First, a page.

Report on Pacaya (Guatemala) — February 1976
Natural Science Event Bulletin, vol. 1, no. 5 (February 1976)
Managing Editor: David Squires.
Pacaya (Guatemala) Black steam cloud on 4 February; summit observations
Please cite this report as:
Global Volcanism Program, 1976. Report on Pacaya (Guatemala) (Squires, D., ed.). Natural Science Event Bulletin, 1:5. Smithsonian Institution. https://doi.org/10.5479/si.GVP.NSEB197602-342110
14.382°N, 90.601°W; summit elev. 2569 m
All times are local (unless otherwise noted)
"Pacaya, inactive since the October 1975 lava flow, resumed activity for at least 1 day prior to the 4 February earthquake. Black steam clouds from MacKenney Crater were seen in Guatemala City. A group camped at Pacaya on the morning of the 4 February earthquake reported that a black steam cloud was discharged from MacKenney Crater immediately after the event. Eruptions continued until sunrise. Primarily ash and steam with very few small blocks were discharged. At sunrise the eruptions ceased and Pacaya remained quiet until sunset when similar activity resumed. A group from Dartmouth College and IGN visited Pacaya on 16 February. There were no eruptions, but earth tremors of several seconds duration were felt during the 18 hours that the party was on the summit. Gas condensate samples were collected from a fumarole with a temperature of 138°C on the rim of MacKenney Crater.
"The summit crater of Pacaya was cut by at least seven steaming fractures that described a radial pattern. These fractures had been noted on visits to the summit in November 1975 and January 1976. A thermal infrared map was made of the W flank of Pacaya on the early morning of 18 February from a station near El Patrocinio. A large zone approximately 100 m square, at an elevation of 2,250 m, contained apparent surface temperatures 10° above ambient with a maximum apparent surface temperature of 40° above ambient. This zone bears watching as the possible locus of a future lava flow. An earth tremor of 10 seconds duration was felt while making the thermal map at 0620. At 0903 a dark cloud was erupted from MacKenney Crater. Six more similar eruptions took place in the next hour before the summit was obscured by clouds. Despite the absence of a favorable wind direction, ash from the eruptions fell near El Patrocinio, 2,200 m from the vent. The eruption clouds rose approximately 500 m above the summit and rocks were heard cascading down the slopes."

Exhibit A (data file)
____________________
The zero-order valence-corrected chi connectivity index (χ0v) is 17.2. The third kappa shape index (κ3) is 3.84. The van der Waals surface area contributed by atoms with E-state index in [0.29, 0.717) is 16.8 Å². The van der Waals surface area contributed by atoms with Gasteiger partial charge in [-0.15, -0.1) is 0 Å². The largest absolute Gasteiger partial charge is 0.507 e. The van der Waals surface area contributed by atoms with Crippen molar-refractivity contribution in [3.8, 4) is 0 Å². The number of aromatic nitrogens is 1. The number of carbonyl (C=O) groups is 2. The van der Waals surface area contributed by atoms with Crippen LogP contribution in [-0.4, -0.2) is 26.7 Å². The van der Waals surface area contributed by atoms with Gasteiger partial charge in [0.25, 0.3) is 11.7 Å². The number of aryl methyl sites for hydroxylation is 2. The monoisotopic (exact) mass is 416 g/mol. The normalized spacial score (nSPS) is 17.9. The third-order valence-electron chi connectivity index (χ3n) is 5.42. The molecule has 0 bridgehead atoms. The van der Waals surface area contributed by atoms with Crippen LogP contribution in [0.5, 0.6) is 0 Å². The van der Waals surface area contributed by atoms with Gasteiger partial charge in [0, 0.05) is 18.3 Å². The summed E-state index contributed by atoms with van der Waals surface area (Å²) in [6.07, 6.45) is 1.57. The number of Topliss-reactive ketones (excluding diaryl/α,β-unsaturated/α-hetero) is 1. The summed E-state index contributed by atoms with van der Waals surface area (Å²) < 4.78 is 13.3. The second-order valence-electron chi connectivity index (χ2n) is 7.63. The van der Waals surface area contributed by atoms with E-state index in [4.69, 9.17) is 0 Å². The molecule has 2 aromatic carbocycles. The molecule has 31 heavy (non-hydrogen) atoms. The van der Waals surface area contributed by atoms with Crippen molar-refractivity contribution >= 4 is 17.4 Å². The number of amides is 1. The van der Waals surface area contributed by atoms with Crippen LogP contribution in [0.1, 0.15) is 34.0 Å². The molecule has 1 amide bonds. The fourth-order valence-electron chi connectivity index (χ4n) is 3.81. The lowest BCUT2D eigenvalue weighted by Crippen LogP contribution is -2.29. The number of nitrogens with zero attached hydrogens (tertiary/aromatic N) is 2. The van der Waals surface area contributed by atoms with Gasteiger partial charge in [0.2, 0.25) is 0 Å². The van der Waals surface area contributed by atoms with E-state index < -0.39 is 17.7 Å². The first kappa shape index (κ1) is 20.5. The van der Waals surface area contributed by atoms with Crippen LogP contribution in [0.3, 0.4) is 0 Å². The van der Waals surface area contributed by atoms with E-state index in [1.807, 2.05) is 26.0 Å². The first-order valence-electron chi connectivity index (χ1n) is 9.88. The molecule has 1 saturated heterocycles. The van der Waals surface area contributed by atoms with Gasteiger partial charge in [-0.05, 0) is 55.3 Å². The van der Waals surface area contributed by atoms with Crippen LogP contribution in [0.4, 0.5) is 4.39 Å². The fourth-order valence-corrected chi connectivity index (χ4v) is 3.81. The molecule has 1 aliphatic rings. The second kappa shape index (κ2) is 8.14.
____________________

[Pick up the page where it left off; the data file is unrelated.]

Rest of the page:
Geological Summary. Eruptions from Pacaya, one of Guatemala's most active volcanoes, are frequently visible from Guatemala City, the nation's capital. This complex basaltic volcano was constructed just outside the southern topographic rim of the 14 x 16 km Pleistocene Amatitlán caldera. A cluster of dacitic lava domes occupies the southern caldera floor. The post-caldera Pacaya massif includes the ancestral Pacaya Viejo and Cerro Grande stratovolcanoes and the currently active Mackenney stratovolcano. Collapse of Pacaya Viejo between 600 and 1500 years ago produced a debris-avalanche deposit that extends 25 km onto the Pacific coastal plain and left an arcuate somma rim inside which the modern Pacaya volcano (Mackenney cone) grew. A subsidiary crater, Cerro Chino, was constructed on the NW somma rim and was last active in the 19th century. During the past several decades, activity has consisted of frequent strombolian eruptions with intermittent lava flow extrusion that has partially filled in the caldera moat and armored the flanks of Mackenney cone, punctuated by occasional larger explosive eruptions that partially destroy the summit of the growing young stratovolcano.
Information Contacts: Sam Bonis, IGN; Richard Birnie and Bradley Dean, Dartmouth College.